Perhaps the finest multiple star in the sky visible to both northern and southern observers, Sigma Orionis is a gravitationally-bound system of five stars, four of which are visible upon careful inspection with a small telescope. The brightest star of this group is one of the most luminous known, and it lights up the gas and dust around the famous Horsehead Nebula near Orion’s Belt. The star will one day expire, like many stars in Orion, in a spectacular supernova explosion.
Sigma Orionis doesn’t have an easy-to-remember name, but it’s not hard to find. It’s just south of Alnitak, the easternmost star in Orion’s Belt. The total visual magnitude is 3.6, so it’s visible even in light-polluted city skies.
What looks like one star to the naked eye is actually five stars labeled by astronomers as A to E. At an apparent magnitude of 4, A and B are the brightest and lie so close together they appear like a single star in even the largest telescope. But in a backyard scope at 100-150x, you’ll easily resolve the C, D, and E components. Star C is the faintest, at magnitude 9, and about 11″ (arc-seconds) from the primary. D and E are brighter at 7th magnitude and are about 12″ and 42″ from the AB combination. You can see the whole bunch in a 4-inch or larger telescope at 100x.
The tightly-spaced A and B components are each tremendously massive and bright: more than 35,000 and 30,000 times brighter than our Sun, and with a total mass of almost 35 Suns. The A/B pair are only 90 astronomical units (AU) apart, a little more than twice the Sun-Pluto distance, and orbit each other every 170 years.
Component C of Sigma Orionis is some 3900 AU away from the A/B pair, and D and E are 4600 and 15,000 AU (about 1/4 light year) away from the main A/B components. Because of their tenuous gravitational association with their more massive siblings, the C, D, and E components of Sigma Orionis will eventually leave the orbit of A/B and travel the galaxy as lone stars.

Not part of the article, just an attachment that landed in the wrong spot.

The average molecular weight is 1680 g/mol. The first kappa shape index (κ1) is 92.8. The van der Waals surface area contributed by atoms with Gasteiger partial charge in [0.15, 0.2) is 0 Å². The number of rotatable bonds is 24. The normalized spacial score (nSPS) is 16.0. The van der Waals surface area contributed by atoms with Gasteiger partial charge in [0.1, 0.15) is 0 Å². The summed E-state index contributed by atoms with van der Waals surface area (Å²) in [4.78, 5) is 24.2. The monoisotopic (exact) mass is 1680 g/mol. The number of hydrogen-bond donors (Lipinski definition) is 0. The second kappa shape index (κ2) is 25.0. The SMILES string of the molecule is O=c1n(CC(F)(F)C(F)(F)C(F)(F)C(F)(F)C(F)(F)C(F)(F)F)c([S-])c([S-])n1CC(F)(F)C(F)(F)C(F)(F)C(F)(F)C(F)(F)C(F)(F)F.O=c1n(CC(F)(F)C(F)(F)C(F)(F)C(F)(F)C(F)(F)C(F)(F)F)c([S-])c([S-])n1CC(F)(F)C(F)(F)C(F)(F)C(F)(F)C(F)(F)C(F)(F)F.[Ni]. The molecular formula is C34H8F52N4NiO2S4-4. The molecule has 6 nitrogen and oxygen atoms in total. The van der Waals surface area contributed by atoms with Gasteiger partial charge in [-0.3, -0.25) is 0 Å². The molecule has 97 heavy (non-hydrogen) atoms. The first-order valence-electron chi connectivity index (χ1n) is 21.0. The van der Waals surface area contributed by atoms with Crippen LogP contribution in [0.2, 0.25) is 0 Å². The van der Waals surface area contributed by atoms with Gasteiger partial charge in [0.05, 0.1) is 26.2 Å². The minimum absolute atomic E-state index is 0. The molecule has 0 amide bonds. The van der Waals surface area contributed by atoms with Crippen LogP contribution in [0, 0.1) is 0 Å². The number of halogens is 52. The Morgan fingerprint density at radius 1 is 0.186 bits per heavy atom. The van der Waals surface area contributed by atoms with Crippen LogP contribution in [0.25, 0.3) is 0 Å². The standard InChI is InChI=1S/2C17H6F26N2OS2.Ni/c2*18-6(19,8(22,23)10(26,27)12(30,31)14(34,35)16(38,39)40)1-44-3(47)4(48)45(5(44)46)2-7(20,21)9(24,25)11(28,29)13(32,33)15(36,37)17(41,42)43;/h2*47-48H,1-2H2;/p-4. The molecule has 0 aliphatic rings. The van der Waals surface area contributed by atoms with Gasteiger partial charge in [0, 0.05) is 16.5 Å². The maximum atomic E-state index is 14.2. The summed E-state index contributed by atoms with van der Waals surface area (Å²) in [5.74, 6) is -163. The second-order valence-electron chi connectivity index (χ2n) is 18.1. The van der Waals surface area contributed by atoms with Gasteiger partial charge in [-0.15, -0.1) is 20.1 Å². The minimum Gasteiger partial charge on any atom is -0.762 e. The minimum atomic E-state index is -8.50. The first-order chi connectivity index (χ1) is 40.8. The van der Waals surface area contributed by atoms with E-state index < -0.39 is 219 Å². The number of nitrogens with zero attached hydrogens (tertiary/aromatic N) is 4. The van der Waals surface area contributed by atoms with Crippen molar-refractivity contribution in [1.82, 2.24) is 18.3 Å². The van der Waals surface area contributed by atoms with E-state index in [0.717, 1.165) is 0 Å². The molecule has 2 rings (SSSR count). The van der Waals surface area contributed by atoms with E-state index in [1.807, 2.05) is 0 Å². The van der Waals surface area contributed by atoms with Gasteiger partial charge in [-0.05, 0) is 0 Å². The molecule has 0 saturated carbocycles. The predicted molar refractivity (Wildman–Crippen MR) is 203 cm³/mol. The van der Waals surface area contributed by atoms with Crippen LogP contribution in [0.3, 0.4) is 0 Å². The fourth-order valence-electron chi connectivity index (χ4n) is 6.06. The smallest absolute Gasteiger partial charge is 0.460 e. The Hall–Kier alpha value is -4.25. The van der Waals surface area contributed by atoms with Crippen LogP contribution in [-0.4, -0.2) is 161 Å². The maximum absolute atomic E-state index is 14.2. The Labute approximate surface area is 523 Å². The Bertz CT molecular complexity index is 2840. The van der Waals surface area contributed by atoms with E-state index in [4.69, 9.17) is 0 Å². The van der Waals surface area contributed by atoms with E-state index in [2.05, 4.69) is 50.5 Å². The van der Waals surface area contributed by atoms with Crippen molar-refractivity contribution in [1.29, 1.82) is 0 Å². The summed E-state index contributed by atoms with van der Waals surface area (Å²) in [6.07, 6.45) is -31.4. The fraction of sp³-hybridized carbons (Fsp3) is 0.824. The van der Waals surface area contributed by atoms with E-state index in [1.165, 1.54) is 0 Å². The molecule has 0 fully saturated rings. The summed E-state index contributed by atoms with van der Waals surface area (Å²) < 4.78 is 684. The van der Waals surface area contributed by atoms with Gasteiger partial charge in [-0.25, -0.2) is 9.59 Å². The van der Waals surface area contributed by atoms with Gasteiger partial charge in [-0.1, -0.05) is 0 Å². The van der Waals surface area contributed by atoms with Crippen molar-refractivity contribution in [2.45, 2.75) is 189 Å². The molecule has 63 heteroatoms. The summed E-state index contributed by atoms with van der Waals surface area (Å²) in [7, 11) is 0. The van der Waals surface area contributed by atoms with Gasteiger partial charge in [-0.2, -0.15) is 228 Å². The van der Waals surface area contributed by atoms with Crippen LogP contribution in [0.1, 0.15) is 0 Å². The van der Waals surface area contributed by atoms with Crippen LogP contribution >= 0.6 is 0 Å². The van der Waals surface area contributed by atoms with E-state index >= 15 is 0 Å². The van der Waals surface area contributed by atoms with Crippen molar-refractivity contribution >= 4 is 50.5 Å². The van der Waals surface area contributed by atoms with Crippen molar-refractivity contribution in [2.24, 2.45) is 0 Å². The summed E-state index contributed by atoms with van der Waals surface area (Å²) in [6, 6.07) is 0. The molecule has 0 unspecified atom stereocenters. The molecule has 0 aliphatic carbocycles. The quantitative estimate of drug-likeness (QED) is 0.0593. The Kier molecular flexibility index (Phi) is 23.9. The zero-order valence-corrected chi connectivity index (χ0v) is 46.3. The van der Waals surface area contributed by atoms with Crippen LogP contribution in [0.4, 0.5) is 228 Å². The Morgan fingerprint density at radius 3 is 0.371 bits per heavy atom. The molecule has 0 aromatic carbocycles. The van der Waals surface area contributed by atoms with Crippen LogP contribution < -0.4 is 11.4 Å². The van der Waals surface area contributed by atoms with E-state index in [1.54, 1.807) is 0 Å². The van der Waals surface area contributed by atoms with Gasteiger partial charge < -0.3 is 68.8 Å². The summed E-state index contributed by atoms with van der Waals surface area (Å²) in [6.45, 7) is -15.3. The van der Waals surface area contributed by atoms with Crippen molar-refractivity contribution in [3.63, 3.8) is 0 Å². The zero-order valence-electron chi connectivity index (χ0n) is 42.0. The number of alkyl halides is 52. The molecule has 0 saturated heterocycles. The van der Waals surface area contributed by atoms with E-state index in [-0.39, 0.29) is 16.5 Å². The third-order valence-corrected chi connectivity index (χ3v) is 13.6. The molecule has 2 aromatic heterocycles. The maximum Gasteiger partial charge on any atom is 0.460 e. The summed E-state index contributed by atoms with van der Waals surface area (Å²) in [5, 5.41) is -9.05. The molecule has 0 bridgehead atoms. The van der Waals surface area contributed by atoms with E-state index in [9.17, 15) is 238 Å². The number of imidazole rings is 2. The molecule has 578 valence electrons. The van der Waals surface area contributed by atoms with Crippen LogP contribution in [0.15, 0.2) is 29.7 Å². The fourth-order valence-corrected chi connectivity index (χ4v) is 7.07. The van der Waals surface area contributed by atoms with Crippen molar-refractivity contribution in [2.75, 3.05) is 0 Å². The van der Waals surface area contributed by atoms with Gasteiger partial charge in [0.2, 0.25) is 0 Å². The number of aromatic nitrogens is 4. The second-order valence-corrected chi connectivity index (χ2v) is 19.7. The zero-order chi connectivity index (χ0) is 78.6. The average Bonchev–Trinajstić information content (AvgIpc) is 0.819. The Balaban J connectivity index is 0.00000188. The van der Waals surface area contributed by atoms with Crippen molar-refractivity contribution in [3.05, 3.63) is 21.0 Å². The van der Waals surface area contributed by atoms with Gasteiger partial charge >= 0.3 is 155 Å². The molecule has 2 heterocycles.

The Sigma Orionis system is some 1,150 light-years away from the Sun.
The ultraviolet light from A/B excite surrounding gas and dust clouds. A and B will end their lives as spectacular supernova explosions, while the smaller C, D, and E components will end their lives as white dwarfs after briefly expelling their atmospheres as planetary nebulae.
Component E is a strange star, with a strong magnetic field and strange helium-rich patches in its atmosphere.
As an observing bonus, don’t forget to look just northwest of Sigma Orionis with your telescope to see the triple star system Struve 761. Depending on your optics, you might see this system within the same field of view as Sigma Orionis. The triple is widely split, and all three 8th-magnitude components are visible in a small telescope.
Sigma Orionis, Struve 761, the stars of Orion’s belt, and the stars forming in the Orion Nebula are all part of the magnificent Orion OB1 association, a recently-formed aggregation of gas, dust, and new stars that’s only now starting to disperse into the Orion arm of the Milky Way.
This region of Orion’s belt is an astrophotographer’s dream. Within the same field as Sigma Orionis lies the Horsehead and Flame Nebulae along with other beautiful emission and reflection nebulae (see image at top). A visual observer will only see stars in this region of the sky, although you may see glimpses of the Flame Nebula and, if you have a big telescope, pitch-black sky, and an H-Beta filter, a hint of the Horsehead Nebula itself.Share This: